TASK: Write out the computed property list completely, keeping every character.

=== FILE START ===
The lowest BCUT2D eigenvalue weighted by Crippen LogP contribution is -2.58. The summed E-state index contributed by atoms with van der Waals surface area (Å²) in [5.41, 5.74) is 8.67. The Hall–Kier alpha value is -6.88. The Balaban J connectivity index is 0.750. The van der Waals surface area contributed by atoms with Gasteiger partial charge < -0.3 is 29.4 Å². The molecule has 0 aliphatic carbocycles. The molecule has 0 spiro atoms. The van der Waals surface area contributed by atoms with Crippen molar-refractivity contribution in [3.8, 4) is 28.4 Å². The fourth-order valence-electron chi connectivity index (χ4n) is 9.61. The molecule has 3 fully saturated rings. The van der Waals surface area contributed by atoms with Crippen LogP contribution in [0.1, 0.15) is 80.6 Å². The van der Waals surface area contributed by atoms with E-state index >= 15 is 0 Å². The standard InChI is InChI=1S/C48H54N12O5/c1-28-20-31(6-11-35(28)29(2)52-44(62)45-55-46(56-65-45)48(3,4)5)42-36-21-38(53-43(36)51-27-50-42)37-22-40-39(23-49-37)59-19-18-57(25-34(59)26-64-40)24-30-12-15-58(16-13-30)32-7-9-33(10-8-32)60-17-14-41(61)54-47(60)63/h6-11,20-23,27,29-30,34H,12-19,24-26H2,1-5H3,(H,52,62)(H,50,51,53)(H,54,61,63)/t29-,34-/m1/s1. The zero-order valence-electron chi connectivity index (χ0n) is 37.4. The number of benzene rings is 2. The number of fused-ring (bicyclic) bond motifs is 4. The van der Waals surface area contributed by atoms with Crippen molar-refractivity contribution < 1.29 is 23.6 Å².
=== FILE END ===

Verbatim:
The lowest BCUT2D eigenvalue weighted by Crippen LogP contribution is -2.58. The summed E-state index contributed by atoms with van der Waals surface area (Å²) in [5.41, 5.74) is 8.67. The Hall–Kier alpha value is -6.88. The Balaban J connectivity index is 0.750. The van der Waals surface area contributed by atoms with Gasteiger partial charge < -0.3 is 29.4 Å². The molecule has 0 aliphatic carbocycles. The molecule has 0 spiro atoms. The van der Waals surface area contributed by atoms with Crippen molar-refractivity contribution in [3.8, 4) is 28.4 Å². The fourth-order valence-electron chi connectivity index (χ4n) is 9.61. The molecule has 3 fully saturated rings. The van der Waals surface area contributed by atoms with Crippen LogP contribution in [0.1, 0.15) is 80.6 Å². The van der Waals surface area contributed by atoms with E-state index >= 15 is 0 Å². The standard InChI is InChI=1S/C48H54N12O5/c1-28-20-31(6-11-35(28)29(2)52-44(62)45-55-46(56-65-45)48(3,4)5)42-36-21-38(53-43(36)51-27-50-42)37-22-40-39(23-49-37)59-19-18-57(25-34(59)26-64-40)24-30-12-15-58(16-13-30)32-7-9-33(10-8-32)60-17-14-41(61)54-47(60)63/h6-11,20-23,27,29-30,34H,12-19,24-26H2,1-5H3,(H,52,62)(H,50,51,53)(H,54,61,63)/t29-,34-/m1/s1. The zero-order valence-electron chi connectivity index (χ0n) is 37.4. The number of benzene rings is 2. The number of fused-ring (bicyclic) bond motifs is 4. The van der Waals surface area contributed by atoms with Crippen molar-refractivity contribution < 1.29 is 23.6 Å².